Abuzz About Bee Boxes

San Lorenzo Valley Native Habitat Restoration Program Busy with Bees

The Valley Women’s Club’s Native Habitat Restoration Program engaged AmeriCorps NCCC Team Fire 5 to remove embedded plastic sheeting and invasive plant growth from under the San Lorenzo Valley Water District Kirby Street substation solar panels that border the Felton Discovery Park. The area around the solar panels, not quite an acre of sloping meadow, was cleared by the team one wheelbarrow load at a time over two rainy weeks in January then sheet-composted and wood-chipped. The team then broadcasted California poppy seeds to encourage super-pollinators like the native solitary bee. 

Alone Again, Naturally

Bees provide a crucial service to plant ecosystems by transferring pollen. While most of us are familiar with honeybees, which live communally in hives, according to the U.S. Geological Survey, of the over 4,000 identified species of native bees in the U.S., up to 90% live outside of the colony environment. These bees are called “solitary nesters.” Local examples are the Mason (early spring) and Leafcutter (early summer) bees.

Human activity, including the use of pesticides, has reduced bee populations of all species. Providing shelter increases bee abundance and provides a fun way to learn about wild bees.

Solitary bees require a supply of mud to nest, and the area beneath the solar panels is ideal habitat due to a culvert transecting the slope under the solar panels. The female bee seeks deep holes or tubes in which to lay her eggs. She distributes supplies of pollen and nectar for each of her 20 to 30 eggs, building a chamber for each with a daub of mud until the hole is full of individual nursery cells. Then she seals the hole with plugs of mud. The eggs incubate and hatch into grubs, which will feast on the pollen as they mature.

Welcome to the Neighborhood

Connor Michael Bond displays his bee boxes. Photo by Janeen Bond.

To encourage solitary bees to take up residency at the Felton site, bee boxes were added to the list of must-haves for the restoration project. The VWC enlisted Scout Conner Michael Bond of Boulder Creek to apply his carpentry and leadership skills to build the boxes, which he parlayed into his Eagle rank candidacy. Bond led a group of nine Scouts and enlisted the help of his dad and brothers to build a series of 10 pollinator boxes with donated tools and materials. 

Some of the finished boxes will be installed in the Water District meadow under the solar panels. Some will be installed in the Felton Discovery Garden, and others will be deployed at other project sites in the valley.  

Make Your Own AirBeeNBee

Here are a few simple ideas that Eagle Scout Bond suggests to help you build your own “bee hotel” to attract solitary pollinators to your garden.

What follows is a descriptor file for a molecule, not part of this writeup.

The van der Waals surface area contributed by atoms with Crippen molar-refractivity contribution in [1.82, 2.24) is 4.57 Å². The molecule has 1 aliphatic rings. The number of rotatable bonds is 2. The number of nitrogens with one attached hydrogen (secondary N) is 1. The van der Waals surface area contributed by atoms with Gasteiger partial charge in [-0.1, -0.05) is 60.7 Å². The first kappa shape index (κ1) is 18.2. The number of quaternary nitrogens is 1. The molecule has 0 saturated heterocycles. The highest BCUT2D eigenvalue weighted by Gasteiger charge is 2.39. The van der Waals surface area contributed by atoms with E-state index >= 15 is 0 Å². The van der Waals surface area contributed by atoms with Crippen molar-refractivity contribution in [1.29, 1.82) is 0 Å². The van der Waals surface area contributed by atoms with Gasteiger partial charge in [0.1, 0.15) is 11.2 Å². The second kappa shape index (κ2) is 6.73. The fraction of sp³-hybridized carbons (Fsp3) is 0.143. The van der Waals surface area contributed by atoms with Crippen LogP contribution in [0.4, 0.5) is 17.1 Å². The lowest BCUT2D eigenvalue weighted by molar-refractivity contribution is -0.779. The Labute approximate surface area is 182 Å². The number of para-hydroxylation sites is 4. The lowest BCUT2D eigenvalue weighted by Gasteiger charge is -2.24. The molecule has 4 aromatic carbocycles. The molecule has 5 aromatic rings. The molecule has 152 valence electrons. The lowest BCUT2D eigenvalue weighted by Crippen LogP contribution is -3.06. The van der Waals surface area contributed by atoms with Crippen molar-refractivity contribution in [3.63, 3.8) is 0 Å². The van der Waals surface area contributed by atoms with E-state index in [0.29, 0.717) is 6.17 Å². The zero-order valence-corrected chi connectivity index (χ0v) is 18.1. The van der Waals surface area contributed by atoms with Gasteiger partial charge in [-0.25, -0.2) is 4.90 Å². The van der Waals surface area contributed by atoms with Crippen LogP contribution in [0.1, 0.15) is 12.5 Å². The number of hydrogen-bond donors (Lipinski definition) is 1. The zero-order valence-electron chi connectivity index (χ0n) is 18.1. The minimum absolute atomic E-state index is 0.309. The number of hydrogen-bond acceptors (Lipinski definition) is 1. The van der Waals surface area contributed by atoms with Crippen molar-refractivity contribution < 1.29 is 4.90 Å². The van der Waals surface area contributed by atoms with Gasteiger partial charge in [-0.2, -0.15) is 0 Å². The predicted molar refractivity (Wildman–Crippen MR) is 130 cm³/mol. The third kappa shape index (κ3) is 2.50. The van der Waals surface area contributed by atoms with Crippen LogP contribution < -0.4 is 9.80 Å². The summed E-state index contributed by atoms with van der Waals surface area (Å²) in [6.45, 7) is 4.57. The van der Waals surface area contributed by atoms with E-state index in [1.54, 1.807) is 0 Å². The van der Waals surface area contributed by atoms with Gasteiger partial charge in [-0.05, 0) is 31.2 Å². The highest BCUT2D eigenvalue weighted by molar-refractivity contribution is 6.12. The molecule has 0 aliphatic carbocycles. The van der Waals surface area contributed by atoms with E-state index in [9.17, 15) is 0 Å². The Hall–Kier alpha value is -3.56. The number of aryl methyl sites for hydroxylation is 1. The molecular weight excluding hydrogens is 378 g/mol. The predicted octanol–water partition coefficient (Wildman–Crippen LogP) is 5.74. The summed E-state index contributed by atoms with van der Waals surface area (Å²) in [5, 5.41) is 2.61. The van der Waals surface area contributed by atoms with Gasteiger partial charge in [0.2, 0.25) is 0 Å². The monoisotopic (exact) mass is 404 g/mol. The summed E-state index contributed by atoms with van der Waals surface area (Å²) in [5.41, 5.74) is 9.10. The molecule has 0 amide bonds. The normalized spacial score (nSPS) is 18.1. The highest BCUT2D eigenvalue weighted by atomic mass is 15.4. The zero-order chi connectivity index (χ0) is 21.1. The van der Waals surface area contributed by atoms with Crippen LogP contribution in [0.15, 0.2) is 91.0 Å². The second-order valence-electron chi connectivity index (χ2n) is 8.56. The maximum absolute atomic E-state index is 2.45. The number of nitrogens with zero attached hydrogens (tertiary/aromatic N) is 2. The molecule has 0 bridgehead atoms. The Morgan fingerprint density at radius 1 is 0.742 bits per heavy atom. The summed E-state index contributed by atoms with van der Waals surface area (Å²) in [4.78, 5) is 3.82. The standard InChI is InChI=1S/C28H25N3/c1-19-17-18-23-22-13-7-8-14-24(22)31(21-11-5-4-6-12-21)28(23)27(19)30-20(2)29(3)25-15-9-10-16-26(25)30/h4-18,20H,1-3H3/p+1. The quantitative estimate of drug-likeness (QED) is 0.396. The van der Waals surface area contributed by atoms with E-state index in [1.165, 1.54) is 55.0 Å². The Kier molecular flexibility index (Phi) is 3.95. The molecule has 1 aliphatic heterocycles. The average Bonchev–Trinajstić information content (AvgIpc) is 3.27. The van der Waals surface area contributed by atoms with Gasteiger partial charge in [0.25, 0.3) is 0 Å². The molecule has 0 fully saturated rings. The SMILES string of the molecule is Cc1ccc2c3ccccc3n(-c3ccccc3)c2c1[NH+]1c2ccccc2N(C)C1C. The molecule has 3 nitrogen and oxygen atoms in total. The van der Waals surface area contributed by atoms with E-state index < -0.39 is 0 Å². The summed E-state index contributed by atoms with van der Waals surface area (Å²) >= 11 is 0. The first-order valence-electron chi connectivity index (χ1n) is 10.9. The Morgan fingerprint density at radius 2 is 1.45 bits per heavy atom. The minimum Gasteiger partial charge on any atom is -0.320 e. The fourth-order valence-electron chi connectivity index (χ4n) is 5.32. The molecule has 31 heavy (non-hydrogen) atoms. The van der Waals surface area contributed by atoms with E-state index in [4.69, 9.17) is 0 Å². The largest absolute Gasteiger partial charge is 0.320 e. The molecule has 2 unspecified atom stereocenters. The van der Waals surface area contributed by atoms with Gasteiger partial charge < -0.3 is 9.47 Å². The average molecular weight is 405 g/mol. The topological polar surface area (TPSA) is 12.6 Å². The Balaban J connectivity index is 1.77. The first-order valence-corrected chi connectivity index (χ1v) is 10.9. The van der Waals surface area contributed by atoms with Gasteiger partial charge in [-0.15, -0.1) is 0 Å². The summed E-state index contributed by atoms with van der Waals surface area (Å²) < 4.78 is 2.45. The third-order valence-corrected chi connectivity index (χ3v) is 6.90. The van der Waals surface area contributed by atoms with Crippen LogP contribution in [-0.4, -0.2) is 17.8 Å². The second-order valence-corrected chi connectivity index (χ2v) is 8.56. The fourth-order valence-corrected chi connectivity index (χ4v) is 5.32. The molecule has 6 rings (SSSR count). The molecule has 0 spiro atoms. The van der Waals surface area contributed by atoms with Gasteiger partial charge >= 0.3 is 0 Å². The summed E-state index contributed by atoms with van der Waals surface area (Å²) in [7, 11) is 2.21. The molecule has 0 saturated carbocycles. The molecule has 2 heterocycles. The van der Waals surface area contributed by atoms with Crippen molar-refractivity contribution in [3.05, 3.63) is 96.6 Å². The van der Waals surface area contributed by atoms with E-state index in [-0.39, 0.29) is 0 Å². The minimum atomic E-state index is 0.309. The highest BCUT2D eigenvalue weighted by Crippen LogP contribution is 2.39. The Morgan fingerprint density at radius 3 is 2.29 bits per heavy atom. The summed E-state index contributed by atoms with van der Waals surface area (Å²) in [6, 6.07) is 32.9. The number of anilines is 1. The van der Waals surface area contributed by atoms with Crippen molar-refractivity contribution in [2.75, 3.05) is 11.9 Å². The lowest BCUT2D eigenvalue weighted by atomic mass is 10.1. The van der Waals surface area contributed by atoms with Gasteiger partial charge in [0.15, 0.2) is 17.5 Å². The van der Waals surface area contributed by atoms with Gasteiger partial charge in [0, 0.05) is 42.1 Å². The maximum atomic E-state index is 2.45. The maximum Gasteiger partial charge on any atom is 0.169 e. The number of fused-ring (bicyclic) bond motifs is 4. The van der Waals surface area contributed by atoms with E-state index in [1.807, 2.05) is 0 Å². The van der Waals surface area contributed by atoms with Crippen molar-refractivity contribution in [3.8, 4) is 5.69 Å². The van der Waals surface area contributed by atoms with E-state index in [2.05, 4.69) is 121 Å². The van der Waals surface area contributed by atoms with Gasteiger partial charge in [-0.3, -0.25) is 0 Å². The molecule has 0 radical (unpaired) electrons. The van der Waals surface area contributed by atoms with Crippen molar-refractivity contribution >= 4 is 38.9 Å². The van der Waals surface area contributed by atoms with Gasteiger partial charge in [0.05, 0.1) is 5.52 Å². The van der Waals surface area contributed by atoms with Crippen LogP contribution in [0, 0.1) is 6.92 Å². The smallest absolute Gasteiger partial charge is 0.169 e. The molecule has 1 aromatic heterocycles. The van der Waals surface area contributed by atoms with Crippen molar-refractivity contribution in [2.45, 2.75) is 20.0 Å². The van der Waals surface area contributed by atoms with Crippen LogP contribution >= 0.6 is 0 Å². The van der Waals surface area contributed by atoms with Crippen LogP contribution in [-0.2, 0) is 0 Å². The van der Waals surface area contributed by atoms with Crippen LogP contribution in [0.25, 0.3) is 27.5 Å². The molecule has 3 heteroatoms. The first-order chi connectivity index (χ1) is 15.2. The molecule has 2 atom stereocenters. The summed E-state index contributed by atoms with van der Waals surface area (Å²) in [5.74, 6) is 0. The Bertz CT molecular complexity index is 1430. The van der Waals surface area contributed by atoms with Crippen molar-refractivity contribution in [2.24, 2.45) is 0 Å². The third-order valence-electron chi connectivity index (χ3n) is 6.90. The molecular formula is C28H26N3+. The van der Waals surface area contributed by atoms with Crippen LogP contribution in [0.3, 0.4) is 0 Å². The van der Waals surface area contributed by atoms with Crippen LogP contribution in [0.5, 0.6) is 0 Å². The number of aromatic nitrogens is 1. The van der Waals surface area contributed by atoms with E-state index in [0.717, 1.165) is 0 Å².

Choose the Wood

Find a block of wood that has not been treated with chemicals to be the hotel’s base. Choose a piece of redwood as a roof to keep the rain out. Lumber works best because logs may split. 

Measure and Drill

Drill deep holes of varying sizes to attract a variety of pollinators and angle up slightly while drilling into the block to discourage moisture from entering. Holes should be spaced about one inch apart. Use an electric sander or sand by hand to remove rough edges to make the hotel’s front smooth so the bees can enter the hotel safely. When you’re done drilling, dump out the sawdust and use compressed air to remove leftover dust. 

Put a Lid on It

Attach the roof, then mount the finished bee hotel onto something solid like a fence post and about waist high, making sure the holes are facing towards the sunny south in or near your garden where the bees will not be disturbed. 

Build it and they will come

Solitary bees are considered to be “super pollinators;” because they don’t make honey, they spend most of their energy pollinating. These native pollinators have co-evolved with our native plants, so planting natives in your garden will better attract the solitary bee. It might take some time for these locals to discover and use the bee house – up to a year – and you will notice plugs of mud and debris stuffed into the entrance of the drilled holes when they have taken up residence. 

Abuzz about bee boxes: Tyler Bond, Conner Bond, and Chris Bond
Tyler Bond, Conner Bond, and Chris Bond, and the bee boxes. Photo by Janeen Bond.

Human activity, including the use of pesticides, has reduced bee populations of all species. Providing shelter increases bee abundance and provides a fun way to learn about wild bees.

The San Lorenzo Valley Native Habitat Restoration Program integrates environmental and community needs to restore the riparian habitat and ensure the ongoing health and beauty of the watershed.

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